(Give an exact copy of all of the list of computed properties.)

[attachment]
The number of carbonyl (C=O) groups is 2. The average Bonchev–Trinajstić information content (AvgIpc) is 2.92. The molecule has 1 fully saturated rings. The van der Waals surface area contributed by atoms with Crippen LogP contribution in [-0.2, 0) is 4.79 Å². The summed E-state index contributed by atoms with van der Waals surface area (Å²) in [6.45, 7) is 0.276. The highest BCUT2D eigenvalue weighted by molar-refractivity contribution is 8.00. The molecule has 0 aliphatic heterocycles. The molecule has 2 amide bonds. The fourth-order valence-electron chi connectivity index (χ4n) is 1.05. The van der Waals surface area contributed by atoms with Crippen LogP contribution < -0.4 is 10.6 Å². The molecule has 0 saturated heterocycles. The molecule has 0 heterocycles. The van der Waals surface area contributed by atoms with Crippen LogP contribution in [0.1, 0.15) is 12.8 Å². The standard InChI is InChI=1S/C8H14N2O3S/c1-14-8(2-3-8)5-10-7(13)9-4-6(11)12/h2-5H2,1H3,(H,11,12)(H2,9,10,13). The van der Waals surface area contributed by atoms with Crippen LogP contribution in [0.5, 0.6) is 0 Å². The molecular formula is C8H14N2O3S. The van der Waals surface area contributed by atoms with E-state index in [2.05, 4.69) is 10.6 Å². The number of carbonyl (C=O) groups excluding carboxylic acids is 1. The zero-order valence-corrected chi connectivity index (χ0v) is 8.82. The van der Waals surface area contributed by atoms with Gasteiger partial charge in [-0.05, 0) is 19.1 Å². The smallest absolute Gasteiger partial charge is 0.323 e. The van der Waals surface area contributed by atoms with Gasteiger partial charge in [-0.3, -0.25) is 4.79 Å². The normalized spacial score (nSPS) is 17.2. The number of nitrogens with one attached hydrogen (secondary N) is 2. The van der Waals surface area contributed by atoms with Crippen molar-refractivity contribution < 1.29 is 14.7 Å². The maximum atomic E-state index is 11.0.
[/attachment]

The number of carbonyl (C=O) groups is 2. The average Bonchev–Trinajstić information content (AvgIpc) is 2.92. The molecule has 1 fully saturated rings. The van der Waals surface area contributed by atoms with Crippen LogP contribution in [-0.2, 0) is 4.79 Å². The summed E-state index contributed by atoms with van der Waals surface area (Å²) in [6.45, 7) is 0.276. The highest BCUT2D eigenvalue weighted by molar-refractivity contribution is 8.00. The molecule has 0 aliphatic heterocycles. The molecule has 2 amide bonds. The fourth-order valence-electron chi connectivity index (χ4n) is 1.05. The van der Waals surface area contributed by atoms with Crippen LogP contribution < -0.4 is 10.6 Å². The molecule has 0 saturated heterocycles. The molecule has 0 heterocycles. The van der Waals surface area contributed by atoms with Crippen LogP contribution in [0.1, 0.15) is 12.8 Å². The standard InChI is InChI=1S/C8H14N2O3S/c1-14-8(2-3-8)5-10-7(13)9-4-6(11)12/h2-5H2,1H3,(H,11,12)(H2,9,10,13). The van der Waals surface area contributed by atoms with Crippen LogP contribution in [0.5, 0.6) is 0 Å². The molecular formula is C8H14N2O3S. The van der Waals surface area contributed by atoms with E-state index in [2.05, 4.69) is 10.6 Å². The number of carbonyl (C=O) groups excluding carboxylic acids is 1. The zero-order valence-corrected chi connectivity index (χ0v) is 8.82. The van der Waals surface area contributed by atoms with Gasteiger partial charge in [-0.05, 0) is 19.1 Å². The smallest absolute Gasteiger partial charge is 0.323 e. The van der Waals surface area contributed by atoms with Gasteiger partial charge in [-0.3, -0.25) is 4.79 Å². The normalized spacial score (nSPS) is 17.2. The number of nitrogens with one attached hydrogen (secondary N) is 2. The van der Waals surface area contributed by atoms with Crippen molar-refractivity contribution < 1.29 is 14.7 Å². The maximum atomic E-state index is 11.0.